The good thing about US Television is that whenever a quality TV show comes to an end, there are usually a host of new ones there to replace it come September.
Every year viewers look forward to the new US television season to not only see the return of the shows they already love, but new ones that might well be even better. Sometimes promising new shows with huge Network support fall by the wayside (like the Jimmy Smits law drama – Outlaw – which should have been a lot better than it was) and other times shows on minor networks become massive critical successes.
Needless to say there isn’t enough time in our lives to check out every new show that comes along, and one that passed me by was the tense political drama Homeland on Showtime – the network that brings us Dexter.
But as I noticed it winning award after award for being the best new TV show of 2011 – and in some cases, the best TV show of 2011, period – I decided to give it a go.
And I’m glad I did.
What’s Homeland About?
Claire Danes – having emerged from the rock she’s been hiding under since the 1990s – plays Carrie Mathison; a CIA intelligence officer called who has been informed by a trusted source that a US prisoner of war has been turned by Al-Qaeda, and is planning on carrying out a terrorist act on US soil.
Within days of finding that news out, a routine military operation in the Middle East unearths Nicholas Brody (Damien Lewis) – a US Marine missing-presuned-dead for 8 years – locked up in an underground bunker.
As Brody returns to the US to a hero’s welcome, Mathison believes something isn’t right about him and that he has been turned. So with the help of her mentor at the CIA she surveilles him privately, without the knowledge of her boss.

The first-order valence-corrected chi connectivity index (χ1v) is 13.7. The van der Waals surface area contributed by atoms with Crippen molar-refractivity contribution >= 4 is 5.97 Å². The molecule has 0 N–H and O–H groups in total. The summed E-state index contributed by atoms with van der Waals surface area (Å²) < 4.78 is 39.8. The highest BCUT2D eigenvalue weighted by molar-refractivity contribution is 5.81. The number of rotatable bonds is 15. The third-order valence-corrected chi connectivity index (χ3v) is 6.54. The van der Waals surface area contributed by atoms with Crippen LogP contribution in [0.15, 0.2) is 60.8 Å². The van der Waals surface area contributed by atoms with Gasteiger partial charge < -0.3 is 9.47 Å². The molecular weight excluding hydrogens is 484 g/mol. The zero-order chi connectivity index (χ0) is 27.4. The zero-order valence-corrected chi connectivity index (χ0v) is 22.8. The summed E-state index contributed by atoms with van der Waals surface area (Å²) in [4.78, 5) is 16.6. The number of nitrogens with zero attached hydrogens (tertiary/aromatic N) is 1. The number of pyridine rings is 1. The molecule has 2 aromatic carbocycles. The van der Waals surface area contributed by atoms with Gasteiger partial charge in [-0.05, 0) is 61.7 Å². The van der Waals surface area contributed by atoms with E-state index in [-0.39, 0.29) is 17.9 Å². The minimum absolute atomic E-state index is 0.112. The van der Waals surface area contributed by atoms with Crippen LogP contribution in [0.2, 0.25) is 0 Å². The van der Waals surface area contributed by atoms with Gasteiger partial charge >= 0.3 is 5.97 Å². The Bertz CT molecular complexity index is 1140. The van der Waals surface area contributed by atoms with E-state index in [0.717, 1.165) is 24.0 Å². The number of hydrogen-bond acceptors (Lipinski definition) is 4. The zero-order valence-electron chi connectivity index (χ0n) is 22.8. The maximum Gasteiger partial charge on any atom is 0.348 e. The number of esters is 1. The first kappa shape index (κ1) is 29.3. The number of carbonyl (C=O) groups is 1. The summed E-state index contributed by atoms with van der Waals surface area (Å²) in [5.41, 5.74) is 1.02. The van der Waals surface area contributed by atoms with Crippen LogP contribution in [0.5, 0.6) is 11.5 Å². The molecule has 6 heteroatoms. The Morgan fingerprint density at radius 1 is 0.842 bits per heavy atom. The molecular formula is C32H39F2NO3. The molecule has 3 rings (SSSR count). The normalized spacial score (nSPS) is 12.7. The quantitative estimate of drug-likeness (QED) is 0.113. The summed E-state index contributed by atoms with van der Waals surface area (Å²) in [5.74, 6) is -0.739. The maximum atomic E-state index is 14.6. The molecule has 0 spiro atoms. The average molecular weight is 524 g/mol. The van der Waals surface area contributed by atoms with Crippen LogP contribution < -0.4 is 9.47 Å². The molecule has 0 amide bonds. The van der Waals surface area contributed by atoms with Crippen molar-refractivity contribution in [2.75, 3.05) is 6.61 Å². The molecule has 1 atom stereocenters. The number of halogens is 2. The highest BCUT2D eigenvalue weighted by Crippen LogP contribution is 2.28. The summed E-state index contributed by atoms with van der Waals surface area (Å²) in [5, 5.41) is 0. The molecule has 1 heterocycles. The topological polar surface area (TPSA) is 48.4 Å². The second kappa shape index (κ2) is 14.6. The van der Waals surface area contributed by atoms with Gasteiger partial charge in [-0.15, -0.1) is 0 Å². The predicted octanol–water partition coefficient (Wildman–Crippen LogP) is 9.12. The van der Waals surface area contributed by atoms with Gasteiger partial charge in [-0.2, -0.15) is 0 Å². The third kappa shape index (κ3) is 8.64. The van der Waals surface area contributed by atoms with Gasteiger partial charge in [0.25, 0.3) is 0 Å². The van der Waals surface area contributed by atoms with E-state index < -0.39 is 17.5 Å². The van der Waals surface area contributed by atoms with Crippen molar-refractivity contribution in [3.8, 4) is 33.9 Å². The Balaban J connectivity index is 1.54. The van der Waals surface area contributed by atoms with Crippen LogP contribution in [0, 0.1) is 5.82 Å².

And as she suspects, there’s just something not quite right about Brody.
Sometimes it’s very easy to say too much or expand upon things for the sake of filling out space.
But I don’t think too much needs said here.
Spread over eleven 55 minute episodes and a 90 minute finale, Homeland is the best new TV show of the 2011 season that I have seen.
The brilliance of lies not just in good story-telling but also in the depth given to each of the key characters in the story and in the quality of the acting that brings those characters to life.
Particular praise must go to Danes, who is almost uncomfortable to watch at times as a CIA officer who goes way beyond obsession with her job. It’s not just her though, as Damien Lewis and the oddly named Mandy Patikin (I say oddly named because Mandy is a big bloke with a beard) also put in classy performances as Brody and Saul Berenson too.
Another noteworthy thing about the show is that it doesn’t necessarily show the CIA vs Terrorists relationship in the black and white way we’ve come to expect from US drama output. That’s a pretty bold and brave move.
There is a lot I could say about the plot and the amount of tension, twists and turns that it brings, but I don’t want to spoil it for you. If you enjoyed shows like the West Wing or 24 then you will enjoy this.
To give it nothing but praise would be wrong though as I felt it slowed down a little bit in episodes 8-10 and there were also some loose plot threads that were just kinda dropped (highlight the hidden paragraph to see what I’m talking about if you’ve watched it already)
Examples of things that I felt were quietly dropped without any real conclusion included Estes asking the guy working with Carrie to keep an eye on what else she’s up to, the leak inside the CIA and a firm resolution on who passed the guard the razor blade. Maybe they’ll be returned to in Season 2?
Homeland will return for a second season later on in 2012, and I can tell you without spoiling anything that if you give the first season a chance (and for people in the UK who like to get their TV output from their…well…TV, it’ll be shown on Channel 4 either later this month or next month) you’ll be counting down the weeks and months until you can see it.